The Relationship Between Serum 25-Hydroxyvitamin D Levels and Nuclear Cataract in the Carotenoid Age-Related Eye Study (CAREDS), an Ancillary Study of the Women’s Health Initiative.

Barbara Blodi // Julie Mares // Publications // Jul 01 2015

PubMed ID: 26132781

Author(s): Rao P, Millen AE, Meyers KJ, Liu Z, Voland R, Sondel S, Tinker L, Wallace RB, Blodi BA, Binkley N, Sarto G, Robinson J, LeBlanc E, Mares JA. The relationship between serum 25-hydroxyvitamin D levels and nuclear cataract in the Carotenoid age-related Eye Study (CAREDS), an ancillary study of the Women’s Health Initiative. Invest Ophthalmol Vis Sci. 2015 Jul;56(8):4221-30. doi: 10.1167/iovs.15-16835. PMID 26132781

Journal: Investigative Ophthalmology & Visual Science, Volume 56, Issue 8, Jul 2015

PURPOSE To investigate the relationship between serum 25-hydroxyvitamin D (25[OH]D) levels and nuclear cataract among participants of the Carotenoids in Age-Related Eye Disease Study (CAREDS), an ancillary study of the Women’s Health Initiative (WHI) Observational Study (OS).

METHODS Nuclear cataract was assessed from slit lamp photographs (2001-2004) taken 6 years after collecting serum analyzed for 25(OH)D levels at WHI baseline (1994-1998) in 1278 CAREDS participants age 50 to 79 years. Multivariate (age, iris color, smoking, pulse pressure) odds ratios (ORs) for nuclear cataract (nuclear opacities > level 4 or cataract extraction) by quintiles of serum 25(OH)D were estimated using logistic regression.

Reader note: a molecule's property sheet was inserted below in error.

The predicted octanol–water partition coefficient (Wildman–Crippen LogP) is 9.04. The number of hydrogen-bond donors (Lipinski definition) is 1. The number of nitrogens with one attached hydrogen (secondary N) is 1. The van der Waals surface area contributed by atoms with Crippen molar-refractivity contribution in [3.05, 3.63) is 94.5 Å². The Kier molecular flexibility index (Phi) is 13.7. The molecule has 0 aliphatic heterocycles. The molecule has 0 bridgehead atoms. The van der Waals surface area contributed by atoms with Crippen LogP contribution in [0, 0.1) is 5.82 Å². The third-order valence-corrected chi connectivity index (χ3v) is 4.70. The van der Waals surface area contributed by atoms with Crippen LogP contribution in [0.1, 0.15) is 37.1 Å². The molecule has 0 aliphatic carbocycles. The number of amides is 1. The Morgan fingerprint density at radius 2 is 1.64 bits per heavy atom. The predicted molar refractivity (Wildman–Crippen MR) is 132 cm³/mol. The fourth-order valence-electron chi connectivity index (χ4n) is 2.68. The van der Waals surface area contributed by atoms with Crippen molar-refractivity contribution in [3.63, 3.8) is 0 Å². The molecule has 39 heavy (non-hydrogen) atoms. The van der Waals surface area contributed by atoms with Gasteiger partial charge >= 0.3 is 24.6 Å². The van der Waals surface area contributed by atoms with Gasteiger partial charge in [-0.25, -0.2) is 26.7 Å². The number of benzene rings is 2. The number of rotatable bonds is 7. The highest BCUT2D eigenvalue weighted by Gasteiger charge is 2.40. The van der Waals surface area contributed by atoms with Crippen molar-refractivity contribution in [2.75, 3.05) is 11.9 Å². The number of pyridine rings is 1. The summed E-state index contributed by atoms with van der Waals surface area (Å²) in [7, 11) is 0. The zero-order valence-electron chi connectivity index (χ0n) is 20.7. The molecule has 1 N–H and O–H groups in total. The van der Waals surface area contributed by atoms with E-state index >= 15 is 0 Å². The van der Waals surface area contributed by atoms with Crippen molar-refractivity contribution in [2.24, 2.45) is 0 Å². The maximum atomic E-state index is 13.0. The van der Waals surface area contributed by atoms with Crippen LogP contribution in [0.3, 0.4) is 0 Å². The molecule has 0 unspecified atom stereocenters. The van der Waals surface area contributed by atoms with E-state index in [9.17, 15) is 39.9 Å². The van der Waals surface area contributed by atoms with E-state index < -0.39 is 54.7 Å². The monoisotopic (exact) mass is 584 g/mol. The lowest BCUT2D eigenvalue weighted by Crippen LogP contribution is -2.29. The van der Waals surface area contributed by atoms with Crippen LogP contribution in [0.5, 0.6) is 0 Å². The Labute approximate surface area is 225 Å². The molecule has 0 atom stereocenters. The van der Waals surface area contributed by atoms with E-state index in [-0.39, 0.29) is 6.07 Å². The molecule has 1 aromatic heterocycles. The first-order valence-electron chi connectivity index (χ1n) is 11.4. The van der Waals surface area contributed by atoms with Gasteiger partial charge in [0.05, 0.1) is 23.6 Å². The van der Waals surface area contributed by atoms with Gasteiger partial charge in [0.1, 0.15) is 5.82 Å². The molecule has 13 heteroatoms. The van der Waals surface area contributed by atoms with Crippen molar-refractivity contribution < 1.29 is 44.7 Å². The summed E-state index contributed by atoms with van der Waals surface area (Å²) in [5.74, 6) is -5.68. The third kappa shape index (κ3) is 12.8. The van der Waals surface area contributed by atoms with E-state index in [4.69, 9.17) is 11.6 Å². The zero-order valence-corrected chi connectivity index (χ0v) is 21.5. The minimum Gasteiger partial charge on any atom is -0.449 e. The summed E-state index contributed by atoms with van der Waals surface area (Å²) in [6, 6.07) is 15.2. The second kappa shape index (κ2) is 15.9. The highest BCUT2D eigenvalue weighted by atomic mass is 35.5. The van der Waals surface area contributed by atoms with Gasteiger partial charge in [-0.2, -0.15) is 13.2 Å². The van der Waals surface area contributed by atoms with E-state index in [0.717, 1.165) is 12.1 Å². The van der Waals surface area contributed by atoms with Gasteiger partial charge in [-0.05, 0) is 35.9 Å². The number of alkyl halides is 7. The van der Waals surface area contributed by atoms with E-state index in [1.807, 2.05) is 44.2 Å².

RESULTS No significant association was observed between serum 25(OH)D and nuclear cataract among women of all ages (age-adjusted OR [95% confidence interval (CI)] 0.97 [0.65-1.45]). However, there was a significant age interaction (P for interaction = 0.04). There were no significant associations in the women 70 years or older. In women younger than 70 years, we observed an inverse association between serum 25(OH)D and nuclear cataract (multivariate adjusted ORs [95% CI] 0.54 [0.29-0.99] and 0.66 [0.36-1.20] for quintiles 4 and 5 vs. 1, respectively; P = 0.03). Further adjustment for 25(OH)D determinants (body mass index, vitamin D intake, and UVB exposure) attenuated this association.

CONCLUSIONS Serum 25(OH)D levels were unrelated to nuclear opacities in this study sample. However, exploratory analyses suggest a protective association in women younger than 70 years. Further investigations of the relationship between vitamin D and nuclear lens opacities are warranted.